Oprah.com "Editor's Pick"
"An appealing debut."
Booklist
“French literature scholar Reyl’s first novel is rich and magnetic, a snapshot of one young woman’s life in a city at once ancient and bubbling over with life.”
author of The Paris Wife - Paula McLain
“Paris is an irresistible backdrop and a proving ground in Hilary Reyl’s emotionally wise first novel. As Kate struggles to find who she truly is amid the ever-brewing storms in Schell household, her lessons are hard-won and often risky—and yet we believe and fully root for her from page one. An affecting and intelligently drawn debut.”
author of Swimming and The German Bride - Joanna Hershon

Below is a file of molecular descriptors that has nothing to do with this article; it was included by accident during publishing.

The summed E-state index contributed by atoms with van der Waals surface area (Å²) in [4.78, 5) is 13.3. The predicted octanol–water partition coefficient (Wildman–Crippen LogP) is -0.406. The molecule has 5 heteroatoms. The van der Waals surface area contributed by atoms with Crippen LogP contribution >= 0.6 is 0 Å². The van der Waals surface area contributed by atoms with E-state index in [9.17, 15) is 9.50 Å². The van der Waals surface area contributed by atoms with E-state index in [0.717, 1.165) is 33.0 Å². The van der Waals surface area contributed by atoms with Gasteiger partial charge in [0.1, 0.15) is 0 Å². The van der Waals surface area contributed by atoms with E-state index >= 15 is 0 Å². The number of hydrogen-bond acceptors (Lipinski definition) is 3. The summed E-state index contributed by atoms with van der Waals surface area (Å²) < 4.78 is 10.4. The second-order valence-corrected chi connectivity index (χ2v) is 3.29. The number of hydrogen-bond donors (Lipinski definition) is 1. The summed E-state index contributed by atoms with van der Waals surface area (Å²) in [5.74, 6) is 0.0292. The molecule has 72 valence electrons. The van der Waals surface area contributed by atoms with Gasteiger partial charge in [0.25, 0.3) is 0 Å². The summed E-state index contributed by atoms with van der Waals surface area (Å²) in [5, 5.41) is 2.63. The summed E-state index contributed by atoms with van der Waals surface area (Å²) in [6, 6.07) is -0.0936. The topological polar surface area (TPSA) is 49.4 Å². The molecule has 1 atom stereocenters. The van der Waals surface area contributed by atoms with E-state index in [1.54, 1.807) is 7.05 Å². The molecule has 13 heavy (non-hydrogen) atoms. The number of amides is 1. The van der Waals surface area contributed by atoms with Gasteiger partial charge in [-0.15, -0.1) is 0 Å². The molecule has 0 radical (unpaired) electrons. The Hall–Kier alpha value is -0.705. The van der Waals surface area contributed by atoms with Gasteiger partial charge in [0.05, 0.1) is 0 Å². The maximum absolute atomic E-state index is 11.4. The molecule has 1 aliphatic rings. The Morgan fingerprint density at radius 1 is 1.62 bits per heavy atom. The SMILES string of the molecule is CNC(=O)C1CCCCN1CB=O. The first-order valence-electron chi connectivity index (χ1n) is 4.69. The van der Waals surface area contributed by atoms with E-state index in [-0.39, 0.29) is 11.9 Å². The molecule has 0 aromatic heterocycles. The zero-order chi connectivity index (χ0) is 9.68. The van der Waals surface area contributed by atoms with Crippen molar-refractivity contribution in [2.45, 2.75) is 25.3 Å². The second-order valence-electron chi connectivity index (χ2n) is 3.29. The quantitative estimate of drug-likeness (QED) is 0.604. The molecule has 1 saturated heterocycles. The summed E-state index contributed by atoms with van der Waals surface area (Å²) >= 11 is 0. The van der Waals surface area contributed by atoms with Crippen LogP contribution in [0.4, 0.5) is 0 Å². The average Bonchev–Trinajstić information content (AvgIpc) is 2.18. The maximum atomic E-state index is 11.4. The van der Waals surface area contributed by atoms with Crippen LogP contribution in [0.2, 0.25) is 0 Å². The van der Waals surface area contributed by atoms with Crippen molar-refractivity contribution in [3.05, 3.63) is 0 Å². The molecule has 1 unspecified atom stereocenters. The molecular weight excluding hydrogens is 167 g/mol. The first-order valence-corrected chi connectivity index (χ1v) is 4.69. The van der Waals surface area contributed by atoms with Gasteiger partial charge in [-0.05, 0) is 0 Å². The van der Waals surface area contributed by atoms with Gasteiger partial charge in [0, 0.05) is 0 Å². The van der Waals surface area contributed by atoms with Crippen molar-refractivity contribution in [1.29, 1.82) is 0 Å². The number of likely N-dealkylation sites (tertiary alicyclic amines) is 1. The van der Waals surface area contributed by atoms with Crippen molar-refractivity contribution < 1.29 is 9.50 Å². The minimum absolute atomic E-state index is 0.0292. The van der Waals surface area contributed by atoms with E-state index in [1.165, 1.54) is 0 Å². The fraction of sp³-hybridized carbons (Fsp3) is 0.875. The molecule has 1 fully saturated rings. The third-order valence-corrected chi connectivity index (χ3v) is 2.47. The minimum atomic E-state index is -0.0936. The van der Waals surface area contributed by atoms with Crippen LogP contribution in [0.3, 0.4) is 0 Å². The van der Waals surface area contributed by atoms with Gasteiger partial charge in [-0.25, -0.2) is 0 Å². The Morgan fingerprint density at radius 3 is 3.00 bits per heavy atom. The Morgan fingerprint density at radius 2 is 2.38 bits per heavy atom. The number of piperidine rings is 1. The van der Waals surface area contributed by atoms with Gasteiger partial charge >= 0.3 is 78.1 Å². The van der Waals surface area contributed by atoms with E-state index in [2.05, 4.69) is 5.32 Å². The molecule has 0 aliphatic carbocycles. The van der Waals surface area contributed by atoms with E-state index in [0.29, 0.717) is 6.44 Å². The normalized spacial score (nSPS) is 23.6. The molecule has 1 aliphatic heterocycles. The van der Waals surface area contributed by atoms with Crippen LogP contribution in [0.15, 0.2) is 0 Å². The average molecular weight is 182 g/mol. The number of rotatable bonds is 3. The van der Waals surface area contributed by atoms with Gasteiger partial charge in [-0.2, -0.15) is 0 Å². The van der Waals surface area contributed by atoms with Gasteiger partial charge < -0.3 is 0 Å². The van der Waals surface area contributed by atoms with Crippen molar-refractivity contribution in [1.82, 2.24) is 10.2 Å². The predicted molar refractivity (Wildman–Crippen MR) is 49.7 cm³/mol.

“Hilary Reyl has crafted the ultimate sophisticated coming-of-age-story. Not since Diane Johnson’s Le Divorce have Americans in Paris seemed so compelling. Lessons in French is not only an impossibly romantic and sensual delight, but its characters—witty and surprisingly poignant—stayed with me long after I savored the final page.”
author of Insignificant Others - Stephen McCauley
“With its complicated love story, rich cast of accomplished and eccentric characters, and vivid evocation of late 1980’s Paris, Lessons in French is a delight from the first page. I got so caught up in the story, I almost believed I was young, living in a Parisian garret, and fluent in French.”
author of Lunch in Paris: A Love Story, with Recipes - Elizabeth Bard
"Any ambitious young woman who has ever been out of her depth in a new job, new city or new romance will recognize a bit of herself in Ms. Reyl's heroine."
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Product Details

  • ISBN-13: 9781451655032
  • Publisher: Simon & Schuster
  • Publication date: 3/5/2013